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New system will risk private information: FIPA

The British Columbia government is ignoring the warnings of privacy advocates in its push to adopt a new cross-ministry computer file system.

The Feb. 9 throne speech renewed a promise for a $180-million integrated case management system that “will deliver better front-line services and supports to women, children, income assistance recipients and those most vulnerable.”

The system, which will be used by both the children and families and housing and social development ministries, will be developed by Deloitte Inc. under a six-year deal with the government.

“The ICM system will have a severe negative effect on both the privacy rights of British Columbians and the public purse,” wrote Darrel Evans, the executive director of the British Columbia Freedom of Information and Privacy Association, in a letter to Premier Gordon Campbell.

“It will involve massive and unprecedented matching of personal information by the provincial government which . . . has not demonstrated adequate policies, care or even competence at protecting privacy,” he wrote. “Spending $180 million to create a new system for using and disclosing personal information on this scale does not seem prudent, especially in tough economic times where we all must do more with less.”

Adopting the system raises concern about the creation of electronic profiles of individuals, Evans said. “It will create what are in effect massive dossiers of sensitive personal information about citizens without the consent of the individuals whose personal information will be shared.”

It is almost inevitable the information will at some point be leaked or stolen, he said.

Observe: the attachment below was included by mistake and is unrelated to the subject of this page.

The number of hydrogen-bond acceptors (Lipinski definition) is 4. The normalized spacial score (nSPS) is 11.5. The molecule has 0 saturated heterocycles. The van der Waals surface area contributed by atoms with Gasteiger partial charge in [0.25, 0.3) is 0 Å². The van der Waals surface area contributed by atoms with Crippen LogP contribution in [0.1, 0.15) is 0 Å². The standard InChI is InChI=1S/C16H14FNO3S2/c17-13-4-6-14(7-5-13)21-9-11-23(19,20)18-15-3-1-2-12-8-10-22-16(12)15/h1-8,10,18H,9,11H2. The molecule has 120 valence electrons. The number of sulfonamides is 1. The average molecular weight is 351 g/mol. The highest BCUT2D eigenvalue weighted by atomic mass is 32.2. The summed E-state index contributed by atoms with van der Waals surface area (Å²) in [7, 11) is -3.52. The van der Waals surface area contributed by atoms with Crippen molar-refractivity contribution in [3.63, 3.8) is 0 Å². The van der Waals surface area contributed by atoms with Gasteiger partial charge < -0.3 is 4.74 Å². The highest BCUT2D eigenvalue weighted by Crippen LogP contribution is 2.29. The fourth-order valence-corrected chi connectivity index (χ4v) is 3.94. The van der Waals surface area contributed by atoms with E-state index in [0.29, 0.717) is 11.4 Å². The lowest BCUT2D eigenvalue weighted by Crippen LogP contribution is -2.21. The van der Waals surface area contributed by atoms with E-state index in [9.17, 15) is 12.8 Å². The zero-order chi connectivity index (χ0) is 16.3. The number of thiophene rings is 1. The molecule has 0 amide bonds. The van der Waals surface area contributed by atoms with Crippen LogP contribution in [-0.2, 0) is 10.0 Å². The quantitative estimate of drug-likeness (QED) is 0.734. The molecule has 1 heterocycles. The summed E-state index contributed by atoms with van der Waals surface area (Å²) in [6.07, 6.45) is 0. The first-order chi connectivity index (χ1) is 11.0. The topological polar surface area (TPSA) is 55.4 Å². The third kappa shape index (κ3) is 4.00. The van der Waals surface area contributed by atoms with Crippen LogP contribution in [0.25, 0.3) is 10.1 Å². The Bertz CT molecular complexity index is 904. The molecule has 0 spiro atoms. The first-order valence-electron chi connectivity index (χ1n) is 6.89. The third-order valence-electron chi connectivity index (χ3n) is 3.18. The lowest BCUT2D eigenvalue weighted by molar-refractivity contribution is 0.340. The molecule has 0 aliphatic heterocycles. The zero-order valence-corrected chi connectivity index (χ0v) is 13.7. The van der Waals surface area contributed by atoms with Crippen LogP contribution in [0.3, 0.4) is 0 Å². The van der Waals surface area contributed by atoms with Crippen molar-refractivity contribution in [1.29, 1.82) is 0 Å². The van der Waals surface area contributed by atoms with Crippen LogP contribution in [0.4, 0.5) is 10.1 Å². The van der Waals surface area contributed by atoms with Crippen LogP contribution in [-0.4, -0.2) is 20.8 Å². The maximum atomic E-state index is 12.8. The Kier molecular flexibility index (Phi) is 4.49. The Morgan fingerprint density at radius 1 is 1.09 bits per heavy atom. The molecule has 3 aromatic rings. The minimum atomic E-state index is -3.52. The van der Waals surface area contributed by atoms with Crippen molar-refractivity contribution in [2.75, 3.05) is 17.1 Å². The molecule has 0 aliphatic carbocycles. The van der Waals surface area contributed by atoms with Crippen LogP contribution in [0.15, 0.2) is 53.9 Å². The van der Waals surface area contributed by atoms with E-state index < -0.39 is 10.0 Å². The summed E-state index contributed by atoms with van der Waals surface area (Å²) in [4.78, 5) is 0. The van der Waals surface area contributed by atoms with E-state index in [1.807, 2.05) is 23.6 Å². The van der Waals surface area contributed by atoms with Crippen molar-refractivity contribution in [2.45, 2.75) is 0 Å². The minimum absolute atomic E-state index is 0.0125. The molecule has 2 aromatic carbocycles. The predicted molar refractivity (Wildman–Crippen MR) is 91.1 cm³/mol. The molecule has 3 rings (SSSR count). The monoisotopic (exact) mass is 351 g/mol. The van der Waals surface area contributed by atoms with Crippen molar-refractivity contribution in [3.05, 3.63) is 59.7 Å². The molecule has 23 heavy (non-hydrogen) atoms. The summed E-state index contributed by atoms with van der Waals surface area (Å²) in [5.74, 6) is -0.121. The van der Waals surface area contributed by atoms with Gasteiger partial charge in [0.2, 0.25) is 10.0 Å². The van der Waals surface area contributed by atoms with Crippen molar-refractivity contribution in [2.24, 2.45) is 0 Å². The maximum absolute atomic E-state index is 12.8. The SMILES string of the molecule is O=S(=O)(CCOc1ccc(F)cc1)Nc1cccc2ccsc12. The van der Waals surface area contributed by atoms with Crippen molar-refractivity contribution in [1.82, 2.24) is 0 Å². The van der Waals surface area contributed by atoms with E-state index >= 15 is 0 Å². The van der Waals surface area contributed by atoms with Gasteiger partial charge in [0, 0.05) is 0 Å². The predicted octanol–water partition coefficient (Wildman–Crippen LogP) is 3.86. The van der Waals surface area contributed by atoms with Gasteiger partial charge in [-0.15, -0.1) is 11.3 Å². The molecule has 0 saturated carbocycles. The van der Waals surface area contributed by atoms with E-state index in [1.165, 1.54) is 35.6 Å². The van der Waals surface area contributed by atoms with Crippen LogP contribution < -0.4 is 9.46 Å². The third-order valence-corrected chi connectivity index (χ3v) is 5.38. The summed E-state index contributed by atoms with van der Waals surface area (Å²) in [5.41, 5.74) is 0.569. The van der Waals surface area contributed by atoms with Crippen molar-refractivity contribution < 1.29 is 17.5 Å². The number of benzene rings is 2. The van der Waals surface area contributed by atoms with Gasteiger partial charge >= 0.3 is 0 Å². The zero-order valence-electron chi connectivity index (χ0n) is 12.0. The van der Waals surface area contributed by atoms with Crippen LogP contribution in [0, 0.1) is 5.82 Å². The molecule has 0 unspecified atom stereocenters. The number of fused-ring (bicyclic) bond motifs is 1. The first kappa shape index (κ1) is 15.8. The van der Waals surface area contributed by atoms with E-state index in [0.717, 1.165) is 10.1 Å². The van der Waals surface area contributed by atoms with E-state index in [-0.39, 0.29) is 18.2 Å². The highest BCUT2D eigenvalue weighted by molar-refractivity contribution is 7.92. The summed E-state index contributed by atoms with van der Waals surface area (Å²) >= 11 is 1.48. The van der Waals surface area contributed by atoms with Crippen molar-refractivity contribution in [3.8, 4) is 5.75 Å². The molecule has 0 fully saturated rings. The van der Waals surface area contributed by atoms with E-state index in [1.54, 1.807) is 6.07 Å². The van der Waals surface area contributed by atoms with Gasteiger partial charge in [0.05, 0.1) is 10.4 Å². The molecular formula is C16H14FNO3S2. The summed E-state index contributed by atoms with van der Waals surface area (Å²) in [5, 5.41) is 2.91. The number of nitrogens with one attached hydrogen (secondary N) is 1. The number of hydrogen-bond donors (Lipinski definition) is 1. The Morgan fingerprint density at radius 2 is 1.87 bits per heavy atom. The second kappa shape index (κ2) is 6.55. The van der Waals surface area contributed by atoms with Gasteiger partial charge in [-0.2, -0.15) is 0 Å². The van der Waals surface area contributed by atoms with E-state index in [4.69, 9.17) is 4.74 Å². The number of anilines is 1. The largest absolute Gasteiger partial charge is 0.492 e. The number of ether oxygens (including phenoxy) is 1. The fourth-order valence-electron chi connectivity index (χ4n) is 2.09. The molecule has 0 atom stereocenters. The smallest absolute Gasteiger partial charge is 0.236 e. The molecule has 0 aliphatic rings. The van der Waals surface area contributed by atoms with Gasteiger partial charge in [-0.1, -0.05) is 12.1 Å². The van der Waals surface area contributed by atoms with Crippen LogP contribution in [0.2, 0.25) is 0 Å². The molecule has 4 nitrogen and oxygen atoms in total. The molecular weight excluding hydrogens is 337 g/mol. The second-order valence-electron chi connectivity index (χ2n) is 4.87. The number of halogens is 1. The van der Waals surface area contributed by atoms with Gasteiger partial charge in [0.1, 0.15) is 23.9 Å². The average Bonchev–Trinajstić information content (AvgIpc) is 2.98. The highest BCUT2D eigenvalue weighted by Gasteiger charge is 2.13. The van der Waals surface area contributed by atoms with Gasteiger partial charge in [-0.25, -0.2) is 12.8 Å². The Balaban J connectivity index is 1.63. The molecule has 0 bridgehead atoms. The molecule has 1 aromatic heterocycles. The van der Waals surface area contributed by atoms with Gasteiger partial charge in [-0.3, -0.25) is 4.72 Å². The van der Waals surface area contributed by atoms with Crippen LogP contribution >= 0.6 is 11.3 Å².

Evans also quoted the most recent annual report written by former freedom of information and protection of privacy commissioner David Loukidelis: “It is certainly important that government not move forward with any legislated changes in this area unless and until there has been a full public consultation in the form of a position paper published by the government, followed by meaningful, extensive stakeholder consultations.”

The government should follow Loukidelis' “sage advice” before pursuing the project any further, Evans wrote.

The government announced today it has awarded the contract and front-line staff will have “new tools” with the system later this year. “The new system replaces seriously outdated technology that has become inflexible, increasingly fragile and difficult to adapt to policy changes,” the announcement said. “By replacing the aging computer systems, MHSD and MCFD will improve their ability to share information and to manage individual case files between ministries.”

The change responds to calls for an updated system “that better protects private information through enhanced security technology,” it said.

Andrew MacLeod is The Tyee’s Legislative Bureau Chief in Victoria. Reach him here.

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